Dr Adrian Davis
Top line: Time spent outdoors with other children is an important source of physical activity after school. Interventions to increase physical activity may benefit from fostering friendship groups and limiting the time children spend alone. Physical activity during childhood confers health benefits throughout the lifespan. Children aged 5–18 are recommended to engage in at least one hour of moderate-to-vigorous physical activity (MVPA) per day, but the majority of children in the UK do not meet this target. Consequently the development and implementation of policies and programmes to change this behaviour is a major public health priority. The development of such strategies relies upon an understanding of the factors influencing physical activity.
Research investigating aspects which support or facilitate physical activity can help identify target groups in need of intervention, and highlight social and environmental factors to change behaviour. It is important to consider the environmental context (i.e. location, time period, other participants, physical environment including barriers such as motorised traffic) in which physical activity occurs. Describing the value of different environmental and social settings for physical activity could inform context-specific interventions. One characteristic which could influence children’s physical activity is who children spend their leisure time with. Leisure time is a key source of children’s physical activity, especially during the ‘critical hours’ immediately after school. After school leisure time may be spent alone, with brother/sister, with friends, with mum/dad or other grown-ups. It is plausible that who children spend their time with influences the duration, intensity and types of physical activity they engage in. However, little is known about who children spend their time with after school, or how this is associated with their level of MVPA.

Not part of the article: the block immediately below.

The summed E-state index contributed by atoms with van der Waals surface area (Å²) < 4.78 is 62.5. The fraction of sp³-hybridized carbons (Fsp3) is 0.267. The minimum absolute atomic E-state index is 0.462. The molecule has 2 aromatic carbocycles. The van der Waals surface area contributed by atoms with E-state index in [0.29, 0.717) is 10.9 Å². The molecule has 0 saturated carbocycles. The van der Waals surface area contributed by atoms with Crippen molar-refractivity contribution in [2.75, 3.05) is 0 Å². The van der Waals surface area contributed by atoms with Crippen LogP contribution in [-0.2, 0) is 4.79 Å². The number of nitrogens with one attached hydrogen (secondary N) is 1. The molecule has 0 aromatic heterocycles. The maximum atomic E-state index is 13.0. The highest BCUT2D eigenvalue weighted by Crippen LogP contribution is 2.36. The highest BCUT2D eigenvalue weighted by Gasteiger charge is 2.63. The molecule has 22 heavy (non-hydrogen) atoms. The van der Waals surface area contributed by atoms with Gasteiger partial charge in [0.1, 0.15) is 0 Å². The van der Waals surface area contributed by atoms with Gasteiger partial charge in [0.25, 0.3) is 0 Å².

In a Bristol-based study, 427 children aged 10–11 participated in research to explore after school activity.1 Physical activity was recorded using an accelerometer and matched to Global Positioning System receiver data to differentiate indoor and outdoor location. Children self-reported who they spent time with after school until bed-time using a diary. Each 10 second period was coded as indoors or outdoors and for ‘who with’ (alone, friend, brother/sister, mum/dad, other grown-up) creating 10 possible physical activity contexts. Time spent and MVPA were summarised for each context. Associations between time spent in the different contexts and MVPA were examined.
During the after school period, children were most often with their mum/dad or alone, especially when indoors. When outdoors more time was spent with friends (girls: 32.1%; boys: 28.6%) than other people or alone. Hours outdoors with friends were positively associated with minutes of MVPA for girls and boys. Being outdoors with brother/sister was associated with MVPA for girls but not boys. Weaker associations were observed for time indoors. Time spent alone indoors or outside was not associated with MVPA.
1 Pearce, M. et al 2014 Who children spend time with after school: associations with objectively recorded indoor and outdoor physical activity, International Journal of Behavioural Nutrition and Physical Activity 2014, 11:45.126: After School Physical Activity: the importance of outdoor play with friends Download pdf PDF approximately 101.36 K